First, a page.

During busy occasions there would be no time for them to withdraw to the living accommodation, they would then go to the cellar and draw beer straight from the barrel or get a bottle. Glasses were kept on a shelf in the Tap room, the 'Till' was kept in the living room. As well as draft or bottled beer, there were minerals, crisps, and a variety of tobacco. Sandwiches or a ploughmans lunch were provided on request, but no spirits of any kind were sold. Greene King delivered once a week, by two men with a horse drawn dray, on average the delivery consisted of two barrels, plus bottled beers and minerals. As the ground level was higher than the cellar floor,barrels could be taken from the dray and rolled onto a brick track inside the cellar, where once in position they were made safe and left to stand for two days. In the summer, in order to keep the beer cool, wet sacks were used to cover the barrels. The dray delivered to three pubs, The Shepherd and Dog, Kings Head and Gazeley Chequers, it was a common sight to see the dray men asleep on their journey back to Bury, with the horses in full control.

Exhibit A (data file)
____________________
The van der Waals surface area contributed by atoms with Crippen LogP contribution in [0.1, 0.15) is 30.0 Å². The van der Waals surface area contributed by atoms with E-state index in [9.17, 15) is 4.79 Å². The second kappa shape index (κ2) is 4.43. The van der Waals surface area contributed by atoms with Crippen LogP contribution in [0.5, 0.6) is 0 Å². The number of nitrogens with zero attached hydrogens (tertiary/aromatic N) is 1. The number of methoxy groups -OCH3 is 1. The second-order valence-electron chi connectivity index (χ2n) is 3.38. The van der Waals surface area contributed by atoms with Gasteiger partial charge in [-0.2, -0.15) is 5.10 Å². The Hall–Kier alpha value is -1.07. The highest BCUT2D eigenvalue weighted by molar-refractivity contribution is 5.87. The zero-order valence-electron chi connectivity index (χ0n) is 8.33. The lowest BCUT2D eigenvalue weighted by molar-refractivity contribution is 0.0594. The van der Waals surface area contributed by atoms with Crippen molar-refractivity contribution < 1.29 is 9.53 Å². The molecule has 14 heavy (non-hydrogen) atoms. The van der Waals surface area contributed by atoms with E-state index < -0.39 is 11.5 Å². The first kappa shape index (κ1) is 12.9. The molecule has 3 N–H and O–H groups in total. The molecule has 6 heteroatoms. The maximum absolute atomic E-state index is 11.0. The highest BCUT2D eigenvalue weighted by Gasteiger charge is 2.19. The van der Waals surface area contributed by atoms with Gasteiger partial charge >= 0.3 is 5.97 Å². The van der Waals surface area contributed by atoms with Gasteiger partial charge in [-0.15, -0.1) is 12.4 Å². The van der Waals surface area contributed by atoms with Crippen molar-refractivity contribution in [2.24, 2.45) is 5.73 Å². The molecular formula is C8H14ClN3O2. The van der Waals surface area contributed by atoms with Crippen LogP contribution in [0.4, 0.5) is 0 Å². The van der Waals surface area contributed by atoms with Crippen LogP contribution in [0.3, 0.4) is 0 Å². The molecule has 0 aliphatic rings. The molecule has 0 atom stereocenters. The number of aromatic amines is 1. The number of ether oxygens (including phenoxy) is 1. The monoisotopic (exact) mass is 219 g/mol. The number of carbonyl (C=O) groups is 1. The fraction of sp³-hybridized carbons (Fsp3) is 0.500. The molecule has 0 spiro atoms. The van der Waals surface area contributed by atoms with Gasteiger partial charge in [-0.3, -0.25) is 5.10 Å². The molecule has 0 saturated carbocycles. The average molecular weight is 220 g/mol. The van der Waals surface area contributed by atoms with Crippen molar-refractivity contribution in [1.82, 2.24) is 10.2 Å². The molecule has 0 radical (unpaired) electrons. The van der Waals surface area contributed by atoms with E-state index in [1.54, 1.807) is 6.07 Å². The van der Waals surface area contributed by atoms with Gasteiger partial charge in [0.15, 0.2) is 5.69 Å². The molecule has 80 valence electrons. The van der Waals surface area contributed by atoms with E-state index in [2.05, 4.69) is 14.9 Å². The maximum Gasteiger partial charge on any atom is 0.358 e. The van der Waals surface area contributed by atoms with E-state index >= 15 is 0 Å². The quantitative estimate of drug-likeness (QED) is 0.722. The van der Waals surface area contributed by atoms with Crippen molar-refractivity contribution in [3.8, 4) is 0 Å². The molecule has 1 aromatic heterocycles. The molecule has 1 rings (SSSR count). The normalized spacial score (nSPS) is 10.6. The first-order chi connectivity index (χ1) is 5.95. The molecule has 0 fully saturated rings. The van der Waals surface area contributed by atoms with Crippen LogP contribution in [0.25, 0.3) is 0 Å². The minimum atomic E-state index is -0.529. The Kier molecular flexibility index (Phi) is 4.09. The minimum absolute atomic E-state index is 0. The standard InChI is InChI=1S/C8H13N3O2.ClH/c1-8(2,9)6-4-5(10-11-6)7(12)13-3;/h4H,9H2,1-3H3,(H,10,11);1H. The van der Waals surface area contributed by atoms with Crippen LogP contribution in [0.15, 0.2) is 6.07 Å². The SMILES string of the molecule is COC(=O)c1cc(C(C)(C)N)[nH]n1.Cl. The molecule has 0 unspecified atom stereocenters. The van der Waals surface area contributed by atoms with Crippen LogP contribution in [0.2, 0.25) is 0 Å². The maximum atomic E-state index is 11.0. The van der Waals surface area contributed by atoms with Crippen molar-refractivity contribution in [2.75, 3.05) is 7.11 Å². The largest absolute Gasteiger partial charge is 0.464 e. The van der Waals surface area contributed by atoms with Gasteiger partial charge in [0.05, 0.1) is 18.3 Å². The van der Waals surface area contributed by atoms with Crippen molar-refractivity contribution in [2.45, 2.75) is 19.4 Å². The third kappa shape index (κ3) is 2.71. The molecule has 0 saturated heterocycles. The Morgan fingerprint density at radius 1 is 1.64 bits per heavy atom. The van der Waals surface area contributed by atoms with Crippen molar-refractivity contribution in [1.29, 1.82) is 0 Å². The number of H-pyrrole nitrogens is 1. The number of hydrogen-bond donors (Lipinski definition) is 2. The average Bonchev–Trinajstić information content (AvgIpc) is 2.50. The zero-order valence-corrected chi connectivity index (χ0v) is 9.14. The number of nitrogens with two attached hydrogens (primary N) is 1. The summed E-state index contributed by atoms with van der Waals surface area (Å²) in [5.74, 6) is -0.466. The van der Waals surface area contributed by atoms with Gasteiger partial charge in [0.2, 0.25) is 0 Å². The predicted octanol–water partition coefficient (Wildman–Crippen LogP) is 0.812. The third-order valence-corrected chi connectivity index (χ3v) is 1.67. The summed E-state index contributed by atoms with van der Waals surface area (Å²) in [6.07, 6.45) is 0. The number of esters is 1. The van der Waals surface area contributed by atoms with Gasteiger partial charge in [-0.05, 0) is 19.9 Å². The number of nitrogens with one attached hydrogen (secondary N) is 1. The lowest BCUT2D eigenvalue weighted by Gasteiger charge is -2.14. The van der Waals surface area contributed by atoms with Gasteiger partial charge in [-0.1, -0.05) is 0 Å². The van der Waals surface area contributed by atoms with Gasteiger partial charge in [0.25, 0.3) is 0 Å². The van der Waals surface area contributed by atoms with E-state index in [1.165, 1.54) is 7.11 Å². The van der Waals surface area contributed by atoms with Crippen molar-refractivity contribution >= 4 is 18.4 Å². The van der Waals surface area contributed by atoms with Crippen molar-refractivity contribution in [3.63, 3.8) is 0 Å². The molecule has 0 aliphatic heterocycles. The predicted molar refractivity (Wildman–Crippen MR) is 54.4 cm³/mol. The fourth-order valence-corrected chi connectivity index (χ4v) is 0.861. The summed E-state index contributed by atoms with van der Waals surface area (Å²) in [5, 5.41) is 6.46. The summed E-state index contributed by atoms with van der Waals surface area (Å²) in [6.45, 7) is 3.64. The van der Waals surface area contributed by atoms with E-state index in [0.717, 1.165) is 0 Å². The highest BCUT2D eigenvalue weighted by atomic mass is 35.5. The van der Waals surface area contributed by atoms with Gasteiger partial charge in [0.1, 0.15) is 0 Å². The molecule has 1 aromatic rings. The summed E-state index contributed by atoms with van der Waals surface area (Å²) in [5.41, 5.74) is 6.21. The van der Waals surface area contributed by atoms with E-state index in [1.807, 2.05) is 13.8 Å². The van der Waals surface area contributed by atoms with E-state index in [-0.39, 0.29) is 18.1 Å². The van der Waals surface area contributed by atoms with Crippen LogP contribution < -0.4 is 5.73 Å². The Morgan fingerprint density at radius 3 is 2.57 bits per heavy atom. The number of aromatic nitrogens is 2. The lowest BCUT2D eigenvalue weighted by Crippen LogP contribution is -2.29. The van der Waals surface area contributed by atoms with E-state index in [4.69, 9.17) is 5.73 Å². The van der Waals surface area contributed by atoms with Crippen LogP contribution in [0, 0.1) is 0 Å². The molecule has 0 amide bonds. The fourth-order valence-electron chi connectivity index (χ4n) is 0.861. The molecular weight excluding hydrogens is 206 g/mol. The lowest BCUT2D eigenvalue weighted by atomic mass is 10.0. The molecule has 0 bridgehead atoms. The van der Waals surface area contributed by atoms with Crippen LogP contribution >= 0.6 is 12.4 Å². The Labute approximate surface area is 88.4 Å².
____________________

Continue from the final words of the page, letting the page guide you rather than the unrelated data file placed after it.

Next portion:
Contents of the Shepherd and Dog cellar consists of:

One 18 gallon barrel of Mild One 18 gallon barrel of Old Beer (Old and mild mixed) One 18 gallon barrel of Burton Ale Two 18 gallon barrels of bitter One 9 gallon barrel of brown ale (small barrel, called a pin)

Bottles of Burton, pale, IPA and Suffolk ales, various bottles of mineral. Should any of the beer not be up to standard, a container was placed in the cellar, in order to collect this beer, so a refund could be obtained from the dray men. Any unsuitable bottled beer would also be refunded. Should supplies be required urgently, the village carrier, Alfred Plummer would collect the odd barrel from the brewery. Alfred also collected the tobacco from Ridley's Tobacconist in Bury. Tobacco was kept in a cupboard in the cellar, was still widely used in three ways, smoking, chewing and snuff. As well as the well known varieties such as Woodbines and Players, which sold for 10d per packet, some lesser known brands such as 'Sampsons old shag' were sold. Some tobacco could be used for both smoking and chewing, one variety of this type was 'Black Twist'. As a result of customers chewing tobacco, spittoons, filled with sawdust were provided, several of the older women smoked small pipes. Beer was sometimes served hot, a sauspan was on hand to heat the beer and also a poker was used to heat individual drinks.